CUDA Support/Enabling double-precision

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Problem

CUDA by default does not support double-precision floating point arithmetic, and the CUDA compiler silently converts doubles into floats inside of kernels.

Solution

If you are working on a machine with a GPU that supports double-precision, add "--gpu-name sm_13" to the command line options passed to nvcc.

More Information

Early CUDA-enabled GPUs did not provide double-precision support. The most recent GPUs, such as the GTX 260 and GTX 280, do support double-precision. However, by default the CUDA compiler does not use double-precision arithmetic.

There are a few approaches to addressing this problem:

  1. Use single-precision floating point numbers exclusively in any CUDA-related code; this may be acceptable for many applications without strict precision requirements
  2. Use double-precision floating point numbers and add the following flag when calling nvcc: "--gpu-name sm_13". This flag tells nvcc that the GPU that the code will execute on is new enough to provide double-precision support. Note that code compiled in this manner will not execute on an older GPU. If you are compiling your CUDA files through MATLAB, you need to add the --gpu-name flag shown above to COMPFLAGS in nvmexopts.bat.
  3. Define your own datatype (which we call Real) as follows: "#define Real float" or "#define Real double". By using "Real" throughout the application instead of "float" or "double", you can easily switch between single- and double-precision by simply changing the definition of Real.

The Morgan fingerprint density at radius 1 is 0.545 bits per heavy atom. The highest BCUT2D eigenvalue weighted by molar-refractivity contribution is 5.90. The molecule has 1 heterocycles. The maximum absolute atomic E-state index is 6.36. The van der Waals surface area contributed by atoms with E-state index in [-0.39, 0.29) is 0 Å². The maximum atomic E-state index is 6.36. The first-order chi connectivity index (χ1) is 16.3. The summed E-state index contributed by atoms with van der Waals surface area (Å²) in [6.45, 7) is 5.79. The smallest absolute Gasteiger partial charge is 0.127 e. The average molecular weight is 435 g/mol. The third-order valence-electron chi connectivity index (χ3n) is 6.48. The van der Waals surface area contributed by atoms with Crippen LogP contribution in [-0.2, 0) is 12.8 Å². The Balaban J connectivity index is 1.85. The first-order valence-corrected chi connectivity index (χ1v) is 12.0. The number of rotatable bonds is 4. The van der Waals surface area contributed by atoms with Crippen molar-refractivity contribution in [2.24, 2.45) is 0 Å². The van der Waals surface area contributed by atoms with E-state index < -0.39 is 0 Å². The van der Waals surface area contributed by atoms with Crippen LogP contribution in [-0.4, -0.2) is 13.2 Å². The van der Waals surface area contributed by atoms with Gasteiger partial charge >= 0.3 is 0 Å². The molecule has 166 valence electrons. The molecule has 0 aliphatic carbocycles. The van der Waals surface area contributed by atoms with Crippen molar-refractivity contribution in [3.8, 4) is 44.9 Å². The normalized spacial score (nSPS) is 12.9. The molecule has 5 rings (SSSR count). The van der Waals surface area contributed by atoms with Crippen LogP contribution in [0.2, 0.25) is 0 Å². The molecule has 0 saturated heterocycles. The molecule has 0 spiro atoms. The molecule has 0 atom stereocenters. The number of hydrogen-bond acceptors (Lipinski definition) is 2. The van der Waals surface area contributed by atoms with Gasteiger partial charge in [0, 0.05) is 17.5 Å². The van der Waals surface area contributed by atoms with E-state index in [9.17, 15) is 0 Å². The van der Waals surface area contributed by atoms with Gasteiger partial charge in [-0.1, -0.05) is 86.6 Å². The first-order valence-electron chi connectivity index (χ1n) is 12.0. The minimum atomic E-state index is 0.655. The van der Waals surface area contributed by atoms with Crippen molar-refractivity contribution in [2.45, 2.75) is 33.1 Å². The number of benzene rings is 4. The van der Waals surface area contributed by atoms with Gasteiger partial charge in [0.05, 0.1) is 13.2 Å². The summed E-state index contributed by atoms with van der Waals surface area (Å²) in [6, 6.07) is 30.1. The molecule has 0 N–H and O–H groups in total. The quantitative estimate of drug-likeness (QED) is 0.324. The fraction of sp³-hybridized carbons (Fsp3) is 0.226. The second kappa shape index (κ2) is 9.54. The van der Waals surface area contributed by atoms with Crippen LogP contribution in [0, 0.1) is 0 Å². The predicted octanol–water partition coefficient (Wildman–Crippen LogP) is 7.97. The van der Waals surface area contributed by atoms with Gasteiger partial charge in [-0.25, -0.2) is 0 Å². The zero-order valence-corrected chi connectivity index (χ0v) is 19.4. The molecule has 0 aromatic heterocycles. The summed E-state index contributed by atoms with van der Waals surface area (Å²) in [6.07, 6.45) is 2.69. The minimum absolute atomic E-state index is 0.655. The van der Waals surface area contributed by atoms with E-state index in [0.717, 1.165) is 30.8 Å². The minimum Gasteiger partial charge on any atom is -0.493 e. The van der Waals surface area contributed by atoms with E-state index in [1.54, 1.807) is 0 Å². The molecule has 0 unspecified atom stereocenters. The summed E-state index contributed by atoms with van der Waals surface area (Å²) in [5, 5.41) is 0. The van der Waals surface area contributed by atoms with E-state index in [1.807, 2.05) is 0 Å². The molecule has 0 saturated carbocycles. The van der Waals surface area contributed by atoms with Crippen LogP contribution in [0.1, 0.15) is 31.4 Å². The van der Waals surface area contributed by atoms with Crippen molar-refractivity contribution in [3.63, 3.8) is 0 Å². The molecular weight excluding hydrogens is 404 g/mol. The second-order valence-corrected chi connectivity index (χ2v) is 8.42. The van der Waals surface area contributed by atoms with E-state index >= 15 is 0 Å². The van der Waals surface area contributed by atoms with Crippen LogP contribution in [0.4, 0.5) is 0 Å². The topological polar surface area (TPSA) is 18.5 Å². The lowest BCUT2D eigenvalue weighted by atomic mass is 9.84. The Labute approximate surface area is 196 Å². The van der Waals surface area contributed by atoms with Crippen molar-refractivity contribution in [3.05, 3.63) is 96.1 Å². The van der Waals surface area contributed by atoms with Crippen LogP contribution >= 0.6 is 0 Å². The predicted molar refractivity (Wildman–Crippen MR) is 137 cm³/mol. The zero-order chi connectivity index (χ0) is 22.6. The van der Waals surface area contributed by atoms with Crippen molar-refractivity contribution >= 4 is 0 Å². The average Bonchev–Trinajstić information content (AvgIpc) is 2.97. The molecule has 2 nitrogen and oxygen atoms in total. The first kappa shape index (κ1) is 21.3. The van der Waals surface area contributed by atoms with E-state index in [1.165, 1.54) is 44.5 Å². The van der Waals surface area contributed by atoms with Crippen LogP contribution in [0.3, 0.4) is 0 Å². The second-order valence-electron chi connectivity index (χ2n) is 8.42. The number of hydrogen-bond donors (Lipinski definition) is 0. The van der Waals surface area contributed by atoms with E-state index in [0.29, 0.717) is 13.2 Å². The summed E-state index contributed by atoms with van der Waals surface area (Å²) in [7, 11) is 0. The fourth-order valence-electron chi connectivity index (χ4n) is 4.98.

Explanation

As stated above, by default the CUDA compiler silently converts doubles into floats inside of kernels. To demonstrate the problems that may arise because of this, consider the following simple kernel:

__global__ void kernel(double *input_array, double *output_array) {
   output_array[threadIdx.x] = sqrt(input_array[threadIdx.x]);
}

When this is compiled by nvcc, it is (silently) converted to the following:

__global__ void kernel(float *input_array, float *output_array) {
   output_array[threadIdx.x] = input_array[threadIdx.x];
}

By itself, this change might not be a significant issue. The real problem is that the host (CPU) code is not changed in the same manner. Most likely the kernel above would be invoked by code similar to the following:

// Allocate memory on the GPU
double *device_input, *device_output;
int mem_size = N * sizeof(double);
cudaMalloc( (void **) &device_input, mem_size);
cudaMalloc( (void **) &device_output, mem_size);

// Copy the input data to the GPU
cudaMemcpy(device_input, host_input, mem_size, cudaMemcpyHostToDevice);

// Launch the kernel
kernel <<< N, 1 >>> (device_input, device_output);

// Copy back the results from the GPU
cudaMemcpy(host_output, device_output, mem_size, cudaMemcpyDeviceToHost);

Since this host code is not changed from double- to single-precision, when this program is compiled and executed the following will happen:

  1. N double-precision floating point numbers will be copied to the GPU
  2. Each half of the first N/2 double-precision numbers will be read by the kernel as a single-precision number, which is obviously incorrect
  3. N double-precision numbers will be copied back to the CPU. The first N/2 numbers will each be the concatenation of the square roots of two of the incorrectly read values, while the second N/2 numbers will be uninitialized.

Performance

On the GTX 280 & 260, a multiprocessor has eight single-precision floating point ALUs (one per core) but only one double-precision ALU (shared by the eight cores). Thus, for applications whose execution time is dominated by floating point computations, switching from single-precision to double-precision will increase runtime by a factor of approximately eight. For applications which are memory bound, enabling double-precision will only decrease performance by a factor of about two.


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